Hornbill Unleashed

November 8, 2013

Words as weapons

Filed under: Politics — Hornbill Unleashed @ 12:00 AM
Tags: , , , , , , ,

NONEEric Loo

“We fought the good fight; we just didn’t win,” Republican House speaker John A Boehner said on Oct 16 after the US Congress voted to end the government shutdown.

Australian Prime Minister Tony Abbott, in declaring the end of Australia’s mission in Afghanistan, said, “Australians do not fight wars of conquest, we fight wars of freedom” (Oct 29, The Australian).

‘We didn’t win’ certainly sounds more dignified than ‘We lost’. ‘Wars of freedom’ sounds less hegemonic than ‘wars of conquest’.

That’s the power of words – to heal or hurt, to hope or hate. They shape perceptions, and stir our senses.  A rose by any other name certainly wouldn’t smell as sweet.

As advised by high-salaried spinmasters, politicians use different words to connote different associations on the same issue: gun control (gun violence prevention); gun rights (Second Amendment); oil drilling (energy exploration); anti-abortion (pro-life); abortion (pro-choice); global warming (climate change); illegal migrants (undocumented workers); civilians killed (collateral damage); shell-shocked (post-traumatic stress disorder); occupation (resettlement); invasion (liberation); same sex marriage (marriage equality).

Words reflect the speaker’s beliefs and values – which are potent in fuelling religious intolerance, and its impact pernicious when used deftly to manipulate an uninformed public for political gains.

Hence, the racialised statements to outdo each other’s ethnocentricity with each party elections – such as the home minister’s straight ‘shoot first and question later’ policing method; the prime minister’s flip-flopping statements and sloganeering, and Ibrahim Ali’s spat on Christians for using the word ‘Allah’. It amazes me how one could greet ‘Assalamualaikum’ (‘Peace be upon you’) in one moment, and the next, as caustic and vilifying in speech.
Much have been written on the ‘Allah’ issue, among the most informative is this expositionfrom the Australian Broadcasting Corporation’s religion and ethics site. The issue has been so politicised beyond reason and good faith, which in the days of the Prophet Muhammad the conflicting parties would have invoked a ‘mubahala’ to settle the theological argument and anticipate Allah’s curse on the distortionists.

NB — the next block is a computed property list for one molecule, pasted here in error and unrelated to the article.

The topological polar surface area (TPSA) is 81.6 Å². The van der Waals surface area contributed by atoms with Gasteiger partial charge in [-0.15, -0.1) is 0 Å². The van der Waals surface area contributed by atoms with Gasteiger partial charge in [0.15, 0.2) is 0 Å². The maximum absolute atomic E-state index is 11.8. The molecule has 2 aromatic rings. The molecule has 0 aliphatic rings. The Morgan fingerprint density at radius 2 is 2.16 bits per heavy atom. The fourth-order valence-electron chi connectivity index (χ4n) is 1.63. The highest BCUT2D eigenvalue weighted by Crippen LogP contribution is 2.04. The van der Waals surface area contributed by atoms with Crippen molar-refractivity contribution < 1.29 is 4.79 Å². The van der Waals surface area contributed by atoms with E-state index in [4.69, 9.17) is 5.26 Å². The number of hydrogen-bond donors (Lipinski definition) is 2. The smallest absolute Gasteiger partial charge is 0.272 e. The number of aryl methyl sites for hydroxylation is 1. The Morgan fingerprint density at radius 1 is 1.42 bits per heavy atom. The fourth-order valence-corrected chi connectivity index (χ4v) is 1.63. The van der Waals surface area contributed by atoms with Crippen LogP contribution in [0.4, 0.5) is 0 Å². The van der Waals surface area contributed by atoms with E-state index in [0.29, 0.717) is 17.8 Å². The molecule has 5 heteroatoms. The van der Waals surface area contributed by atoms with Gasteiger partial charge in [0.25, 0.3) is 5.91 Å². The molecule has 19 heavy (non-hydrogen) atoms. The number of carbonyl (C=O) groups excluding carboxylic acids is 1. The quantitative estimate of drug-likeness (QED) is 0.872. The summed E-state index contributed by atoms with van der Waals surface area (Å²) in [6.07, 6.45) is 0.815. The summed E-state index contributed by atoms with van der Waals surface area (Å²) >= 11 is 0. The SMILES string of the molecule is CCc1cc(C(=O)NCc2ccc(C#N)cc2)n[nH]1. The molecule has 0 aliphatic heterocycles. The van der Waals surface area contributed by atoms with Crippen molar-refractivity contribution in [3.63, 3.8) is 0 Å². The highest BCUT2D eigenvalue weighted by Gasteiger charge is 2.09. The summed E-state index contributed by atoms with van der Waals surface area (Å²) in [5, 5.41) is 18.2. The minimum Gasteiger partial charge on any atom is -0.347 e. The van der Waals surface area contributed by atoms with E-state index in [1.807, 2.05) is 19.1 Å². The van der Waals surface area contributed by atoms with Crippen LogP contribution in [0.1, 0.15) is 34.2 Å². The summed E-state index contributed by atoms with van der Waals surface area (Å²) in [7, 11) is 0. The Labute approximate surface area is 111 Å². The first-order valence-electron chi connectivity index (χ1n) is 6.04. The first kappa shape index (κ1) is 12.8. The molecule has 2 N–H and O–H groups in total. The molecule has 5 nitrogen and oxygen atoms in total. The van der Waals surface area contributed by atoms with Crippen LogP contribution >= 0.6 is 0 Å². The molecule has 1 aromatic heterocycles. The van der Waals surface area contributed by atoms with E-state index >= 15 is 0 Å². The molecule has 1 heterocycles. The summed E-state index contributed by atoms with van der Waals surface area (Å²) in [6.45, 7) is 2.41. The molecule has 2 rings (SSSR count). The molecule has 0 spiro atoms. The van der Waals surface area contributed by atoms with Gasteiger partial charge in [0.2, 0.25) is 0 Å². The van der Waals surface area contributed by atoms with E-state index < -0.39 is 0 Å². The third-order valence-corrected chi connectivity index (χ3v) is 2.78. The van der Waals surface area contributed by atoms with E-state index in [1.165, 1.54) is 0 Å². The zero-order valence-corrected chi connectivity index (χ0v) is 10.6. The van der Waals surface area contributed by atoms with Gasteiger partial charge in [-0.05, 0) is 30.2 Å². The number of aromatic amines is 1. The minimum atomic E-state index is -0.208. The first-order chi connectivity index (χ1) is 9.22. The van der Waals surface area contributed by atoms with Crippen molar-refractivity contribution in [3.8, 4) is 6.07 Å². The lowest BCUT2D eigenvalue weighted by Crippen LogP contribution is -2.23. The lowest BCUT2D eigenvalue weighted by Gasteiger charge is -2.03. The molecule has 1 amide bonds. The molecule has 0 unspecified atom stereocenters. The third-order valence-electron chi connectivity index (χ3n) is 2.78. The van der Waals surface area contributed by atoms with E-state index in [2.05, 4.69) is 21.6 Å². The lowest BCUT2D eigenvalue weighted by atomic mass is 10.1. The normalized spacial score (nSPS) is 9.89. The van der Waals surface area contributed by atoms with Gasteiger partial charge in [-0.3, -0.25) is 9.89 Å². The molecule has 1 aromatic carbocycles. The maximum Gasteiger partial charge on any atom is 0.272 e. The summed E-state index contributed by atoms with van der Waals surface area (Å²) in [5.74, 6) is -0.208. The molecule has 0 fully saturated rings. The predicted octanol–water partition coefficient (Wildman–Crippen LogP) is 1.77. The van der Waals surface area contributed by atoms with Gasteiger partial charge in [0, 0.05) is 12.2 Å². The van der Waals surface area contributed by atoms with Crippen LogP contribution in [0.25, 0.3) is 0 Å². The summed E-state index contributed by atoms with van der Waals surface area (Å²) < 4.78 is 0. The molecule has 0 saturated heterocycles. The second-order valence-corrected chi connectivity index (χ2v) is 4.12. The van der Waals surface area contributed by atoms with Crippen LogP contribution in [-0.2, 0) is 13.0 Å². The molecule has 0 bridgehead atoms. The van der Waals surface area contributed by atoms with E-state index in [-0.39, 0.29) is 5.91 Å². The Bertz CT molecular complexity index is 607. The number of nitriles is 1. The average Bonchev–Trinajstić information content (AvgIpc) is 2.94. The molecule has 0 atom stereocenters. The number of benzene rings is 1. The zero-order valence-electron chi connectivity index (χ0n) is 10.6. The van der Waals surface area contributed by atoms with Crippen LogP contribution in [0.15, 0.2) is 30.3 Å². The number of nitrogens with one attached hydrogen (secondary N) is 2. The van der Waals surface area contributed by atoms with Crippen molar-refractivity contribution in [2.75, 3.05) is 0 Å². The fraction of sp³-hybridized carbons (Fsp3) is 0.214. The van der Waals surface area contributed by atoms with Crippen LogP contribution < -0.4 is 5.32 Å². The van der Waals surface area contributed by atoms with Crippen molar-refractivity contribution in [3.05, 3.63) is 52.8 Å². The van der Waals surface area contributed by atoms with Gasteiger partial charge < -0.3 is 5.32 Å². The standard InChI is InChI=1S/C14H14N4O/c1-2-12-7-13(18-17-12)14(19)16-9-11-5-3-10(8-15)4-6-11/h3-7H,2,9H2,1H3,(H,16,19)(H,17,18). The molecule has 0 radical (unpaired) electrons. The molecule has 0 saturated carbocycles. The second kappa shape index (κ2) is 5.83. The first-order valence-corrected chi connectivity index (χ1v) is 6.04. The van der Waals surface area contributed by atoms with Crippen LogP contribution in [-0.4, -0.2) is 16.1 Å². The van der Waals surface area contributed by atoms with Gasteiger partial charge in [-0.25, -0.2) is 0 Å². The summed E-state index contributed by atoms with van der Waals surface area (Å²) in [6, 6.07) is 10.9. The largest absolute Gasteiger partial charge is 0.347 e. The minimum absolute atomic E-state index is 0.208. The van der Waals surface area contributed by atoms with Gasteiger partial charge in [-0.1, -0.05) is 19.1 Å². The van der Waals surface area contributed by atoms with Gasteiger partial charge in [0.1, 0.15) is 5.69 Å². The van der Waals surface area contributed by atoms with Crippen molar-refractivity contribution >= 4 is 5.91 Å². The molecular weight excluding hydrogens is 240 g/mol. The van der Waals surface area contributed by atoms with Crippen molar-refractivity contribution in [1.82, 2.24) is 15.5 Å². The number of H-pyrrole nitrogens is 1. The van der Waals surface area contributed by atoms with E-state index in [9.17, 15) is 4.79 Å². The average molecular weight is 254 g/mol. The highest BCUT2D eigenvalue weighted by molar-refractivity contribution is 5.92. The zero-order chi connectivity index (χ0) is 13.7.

What’s the mainstream media doing to moderate the religious rancour? They have merely reported, but stopped short of moderating. They have failed by not educating the public, by not exposing Perkasa’s vilifications of Christianity, which the authorities have allowed to go on with impunity.

Common sacred roots

Journalists should check the facts, and research the abundant literature that reveals the common sacred roots of Islam and Christianity, that Muslims and Christians once walked on common grounds, that both religions share as many similarities as there aresignificant differences – the main being Islam’s denial that Jesus Christ was and is God, and that Christ died on the cross to atone for the sins of humanity.

How should Muslims and Christians respond to religious controversies? Not with vile threats, caustic speeches or implied violence, but with reason and knowledge, respect and responsibility.

NONEI’m reminded of the apostle Paul’s advice to the Jews and Gentiles (who were at that time politically and theologically divided in their interpretation of the gospel), to renew their mind in the knowledge of God and how as Christians they are to relate to others, to the state and its laws. The key message? Persuade with words, not impose by force.

Paul said: “Bless those who persecute you; bless and do not curse… live in harmony with one another… do not repay anyone evil for evil. Be careful to do what is right in the eyes of everybody. If it is possible, as far as it depends on you, live at peace with everyone” (Romans 12:14-18).

Responsible journalists should certainly be better informed, especially in the reporting of religious issues, to fairly represent the sentiments of different faith communities. This is a case of not just straight reporting of what the demagogues sputter, but checking the factual, theological and contextual accuracy of what they utter.

Given the explosive nature of religious issues in Malaysia, journalists must get it right, speak to thoughtful and informed sources from the secular and religious sectors, and not be manipulated by the radical views that demagogues are wont to spew. Stupidities should not deserve any space.

But where Muslims and Christians see their God through a narrow and literal reading of the Quran and the Bible, where everyone is convinced of their own truths, we will never have a reasoned conversation across faith lines based on knowledge, respect and acceptance of different worldviews.

Hence the onus also falls on the majority of moderate learned Muslims and Christians who disapprove of the Court of Appeal’s judgment and the irrational reactions of Perkasa to pull their weight and make their reasoned voice heard in the mainstream media, especially in Utusan and the Malay language papers.

Muslims and Christians seriously need a heightened sense of self-awareness to do what edify and eschew that which dishonour their faith. The politicisation of race and religion, the systemic corruption and rent-seeking show how far the Muslim majority government have fallen short of doing what are right, good and noble according to what Islam teaches.

 

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